Court voted against agribusiness-backed attempt to prevent communities claiming land they did not physically occupy in 1988
Brazil’s supreme court has blocked efforts to dramatically strip back Indigenous land rights in what activists called a historic victory for the South American country’s original inhabitants.
Nine of the court’s 11 members voted against what rights groups had dubbed the “time limit trick” – an agribusiness-backed attempt to prevent Indigenous communities claiming land they did not physically occupy in 1988.
There were emotional scenes outside the supreme court’s headquarters in Brasília on Thursday, after a majority was formed to support a ruling in favour of Indigenous rights. Some activists wept with joy; others danced.
“Long live Indigenous resistance,” tweeted Eloy Terena, an Indigenous lawyer who is a senior official at Brazil’s recently created minister for Indigenous peoples.
Similar scenes played out across the Amazon region, which is home to about half of Brazil’s 1.7 million Indigenous citizens.
Only two supreme court justices voted in favour of the “marco temporal” (time marker) thesis restricting Indigenous land claims: Kassio Nunes Marques and André Mendonça. Both men were appointed to the supreme court by the former far-right president Jair Bolsonaro, who activists accused of unleashing a historic assault on Indigenous territories by dismantling protection agencies and with his anti-Indigenous and anti-environmental rhetoric. Before joining the court, Mendonça was Bolsonaro’s justice minister.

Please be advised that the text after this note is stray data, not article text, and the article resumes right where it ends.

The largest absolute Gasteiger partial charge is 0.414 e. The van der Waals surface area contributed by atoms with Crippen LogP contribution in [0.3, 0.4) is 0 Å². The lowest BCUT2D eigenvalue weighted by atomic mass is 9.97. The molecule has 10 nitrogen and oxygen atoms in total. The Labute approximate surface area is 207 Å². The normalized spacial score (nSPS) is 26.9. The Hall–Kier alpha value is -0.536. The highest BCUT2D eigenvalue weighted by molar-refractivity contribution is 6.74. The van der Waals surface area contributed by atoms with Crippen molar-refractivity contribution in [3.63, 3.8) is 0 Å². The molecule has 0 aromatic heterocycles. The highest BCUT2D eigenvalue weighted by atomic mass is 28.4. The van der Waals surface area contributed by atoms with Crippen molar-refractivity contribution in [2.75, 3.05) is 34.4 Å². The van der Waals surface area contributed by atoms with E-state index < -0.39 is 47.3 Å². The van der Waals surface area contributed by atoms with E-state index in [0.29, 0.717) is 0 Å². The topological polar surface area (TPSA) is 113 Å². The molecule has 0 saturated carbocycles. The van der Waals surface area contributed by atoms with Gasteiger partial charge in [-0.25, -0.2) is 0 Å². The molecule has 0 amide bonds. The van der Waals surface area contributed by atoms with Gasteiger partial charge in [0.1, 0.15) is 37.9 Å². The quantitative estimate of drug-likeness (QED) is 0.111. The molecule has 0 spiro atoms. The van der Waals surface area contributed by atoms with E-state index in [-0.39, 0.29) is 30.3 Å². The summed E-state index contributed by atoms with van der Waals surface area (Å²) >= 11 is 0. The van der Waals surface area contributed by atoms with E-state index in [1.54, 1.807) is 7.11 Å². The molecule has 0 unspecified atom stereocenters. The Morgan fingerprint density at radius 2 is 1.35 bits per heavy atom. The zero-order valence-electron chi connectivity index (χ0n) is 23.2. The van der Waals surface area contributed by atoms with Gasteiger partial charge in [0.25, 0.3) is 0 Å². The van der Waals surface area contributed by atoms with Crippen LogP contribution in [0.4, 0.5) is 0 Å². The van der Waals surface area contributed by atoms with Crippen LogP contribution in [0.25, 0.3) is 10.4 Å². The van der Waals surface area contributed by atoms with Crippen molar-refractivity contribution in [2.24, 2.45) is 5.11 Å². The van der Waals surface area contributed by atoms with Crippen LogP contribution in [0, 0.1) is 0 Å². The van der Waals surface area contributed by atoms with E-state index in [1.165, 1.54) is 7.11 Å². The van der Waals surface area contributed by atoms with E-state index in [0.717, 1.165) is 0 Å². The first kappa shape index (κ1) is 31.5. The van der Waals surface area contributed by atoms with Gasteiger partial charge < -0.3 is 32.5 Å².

Ahead of Thursday’s decisive hearing, activists had warned the “time limit trick” could scupper scores of legitimate claims for the delimitation of Indigenous lands, from groups who had already been evicted from their ancestral lands or whose presence had yet to be recognized at the cut-off date. Many Indigenous groups were driven from their ancestral lands during Brazil’s 21-year military dictatorship which ended in 1985.
Casting her vote against a thesis a majority of justices decided was unconstitutional, judge Cármen Lúcia Antunes Rocha said: “We are caring for the ethnic dignity of a people who have been decimated and oppressed during five centuries of history.”
Brazilian society had “an unpayable debt” to the country’s native peoples, Rocha said.
The Indigenous rights group Survival International commemorated the defeat of what it called an attempt “to legalize the theft of huge areas of Indigenous lands”. Dozens of uncontacted tribes could have been wiped out had such efforts prospered, the group claimed.